Acute respiratory distress syndrome (ARDS) A condition that happens when fluid builds up in the lungs, causing blood oxygen levels to drop below normal and oftentimes deadly levels. ARDS results from lung damage due to trauma or illnesses such as COVID-19.

Asymptomatic Having no signs of a disease. The term asymptomatic can be used to describe:

  • Someone who’s infected with a virus or other pathogen and can spread a disease, but doesn’t have symptoms themselves
  • Someone who’s carrying a disease, but isn’t yet showing symptoms
  • Or, someone without symptoms who doesn’t have a disease. 

Contact tracing The process of identifying people who have an infectious disease and anyone they have recently been around — and then alerting those individuals so they can either isolate or get tested — to help prevent the disease spread. 

Community spread The spread of a disease between people in the same geographical area that cannot be linked to a known source.

Coronavirus The term for a family of viruses that can cause illness in humans and animals, which can be mild, like the common cold, or more severe, like Middle East respiratory syndrome (MERS) and COVID-19.

COVID-19 The name commonly used to refer to the disease caused by the novel coronavirus, SARS-CoV2 (severe acute respiratory syndrome coronavirus.) COVID-19 is short for “coronavirus disease 2019.”

Flattening the curve Slowing the rate at which people are becoming infected with a disease. A slower rate of new cases can help avoid overwhelming hospitals and health care providers.

Herd immunity When risk of infection in a given group or population is reduced because a high percentage of those individuals have already been infected and developed immunity — and are thus unable to catch the illness.

Immunocompromised When the body’s ability to fight off germs and infection is weakened because of a preexisting health condition or medication. 

Incubation period The time between when a person is exposed to a virus or other pathogen and when symptoms start to appear.

Isolation Separating people who are sick from people who are not sick to prevent the spread of infectious disease.

N95 A type of face mask designed to fit snugly to protect the wearer from airborne germs and particles like smoke, dust, or fumes. N95 masks also protect others from germs or liquids the wearer may expel. Surgical N95s are a subset of N95 Filtering Facepiece Respirators (often just referred to as N95s) that are cleared by the U.S. Food and Drug Administration for use as surgical masks for health care providers. N95s are considered “respirators” (see below), which require training for proper use according to the U.S. Centers for Disease Control and Prevention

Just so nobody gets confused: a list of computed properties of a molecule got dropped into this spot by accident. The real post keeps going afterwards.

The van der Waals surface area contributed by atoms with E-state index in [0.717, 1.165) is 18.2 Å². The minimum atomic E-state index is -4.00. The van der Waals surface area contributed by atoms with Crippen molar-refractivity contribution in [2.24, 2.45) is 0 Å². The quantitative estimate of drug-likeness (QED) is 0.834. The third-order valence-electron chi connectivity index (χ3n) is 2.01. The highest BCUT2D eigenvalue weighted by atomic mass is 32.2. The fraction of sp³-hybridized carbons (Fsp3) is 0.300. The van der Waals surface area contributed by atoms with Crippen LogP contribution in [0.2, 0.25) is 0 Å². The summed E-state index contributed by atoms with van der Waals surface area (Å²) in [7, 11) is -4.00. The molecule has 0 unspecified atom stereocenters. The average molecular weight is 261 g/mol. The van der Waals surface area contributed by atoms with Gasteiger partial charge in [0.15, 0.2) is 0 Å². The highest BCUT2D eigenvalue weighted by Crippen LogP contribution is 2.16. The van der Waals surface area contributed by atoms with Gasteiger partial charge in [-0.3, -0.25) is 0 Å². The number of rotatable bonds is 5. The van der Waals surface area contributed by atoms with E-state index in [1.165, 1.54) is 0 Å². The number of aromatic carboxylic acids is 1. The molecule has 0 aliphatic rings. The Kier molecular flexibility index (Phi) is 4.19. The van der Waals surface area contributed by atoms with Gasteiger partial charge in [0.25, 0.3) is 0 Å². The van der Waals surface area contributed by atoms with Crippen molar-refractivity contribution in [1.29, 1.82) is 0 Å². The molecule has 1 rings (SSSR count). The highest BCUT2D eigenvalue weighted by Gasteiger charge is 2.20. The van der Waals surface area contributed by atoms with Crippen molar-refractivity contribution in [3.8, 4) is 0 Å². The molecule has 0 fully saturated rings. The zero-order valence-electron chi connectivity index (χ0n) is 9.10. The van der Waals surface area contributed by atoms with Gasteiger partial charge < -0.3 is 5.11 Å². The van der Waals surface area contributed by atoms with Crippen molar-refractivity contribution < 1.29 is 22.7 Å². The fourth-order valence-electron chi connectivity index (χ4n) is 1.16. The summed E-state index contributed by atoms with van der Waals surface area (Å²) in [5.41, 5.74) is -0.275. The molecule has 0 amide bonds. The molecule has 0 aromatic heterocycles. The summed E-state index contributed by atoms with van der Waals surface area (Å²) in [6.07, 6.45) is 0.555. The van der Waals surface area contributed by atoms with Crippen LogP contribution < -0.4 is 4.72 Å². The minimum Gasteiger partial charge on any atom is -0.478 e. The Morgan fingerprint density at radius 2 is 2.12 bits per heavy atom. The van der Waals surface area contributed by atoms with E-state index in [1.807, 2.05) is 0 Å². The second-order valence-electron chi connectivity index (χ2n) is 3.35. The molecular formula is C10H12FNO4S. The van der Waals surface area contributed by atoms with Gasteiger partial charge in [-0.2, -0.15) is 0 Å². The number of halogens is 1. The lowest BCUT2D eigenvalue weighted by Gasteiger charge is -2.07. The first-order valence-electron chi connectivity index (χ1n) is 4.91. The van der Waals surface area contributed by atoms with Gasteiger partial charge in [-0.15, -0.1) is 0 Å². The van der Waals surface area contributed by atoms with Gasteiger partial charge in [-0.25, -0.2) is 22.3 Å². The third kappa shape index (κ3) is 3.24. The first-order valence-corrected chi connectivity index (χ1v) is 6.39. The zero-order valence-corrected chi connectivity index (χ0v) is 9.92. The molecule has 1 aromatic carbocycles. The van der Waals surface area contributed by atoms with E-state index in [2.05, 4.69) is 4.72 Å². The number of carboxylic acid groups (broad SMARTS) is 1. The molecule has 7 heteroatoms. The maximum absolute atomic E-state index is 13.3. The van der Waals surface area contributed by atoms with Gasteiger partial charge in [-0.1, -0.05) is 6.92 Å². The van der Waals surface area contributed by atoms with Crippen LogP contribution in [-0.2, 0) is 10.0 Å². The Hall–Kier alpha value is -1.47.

Personal Protective Equipment or PPE Equipment worn by workers to minimize exposure to workplace hazards. In this case of COVID-19, PPE typically refers to respirators and other face coverings, gloves, gowns and goggles to reduce health care workers’ exposure to the coronavirus. 

Pre-symptomatic When someone is carrying a disease, but is not yet showing symptoms. Note: Pre-symptomatic individuals will eventually develop signs of a disease while asymptomatic individuals will not.

Quarantine Separating and restricting the movement of people who have been exposed to a contagious disease to see if they become sick.

Respirator A mask or mask-like device designed to protect the wearer from inhaling dangerous substances, such as chemicals and infectious particles. There are several different types of respirators, N95s and surgical N95s (see “N95 Respirator” above), each offering protection from different types of substances. According to the CDC, all respirators require training for proper use.  

Self-quarantine Avoiding contact with others for a period of time to observe whether you develop symptoms if you suspect you may have been exposed to an infectious disease. Self-quarantine can be either voluntary or involuntary.

Superspreader Someone with an infectious disease who is highly contagious and has the potential to infect a large number of individuals.

Superspreader event A large gathering with one or more super-spreaders where the conditions are ripe for wide transmission of a disease (crowded with people in proximity, poor ventilation) and a large number of new infections arise.  

Illustration of flattening the curve.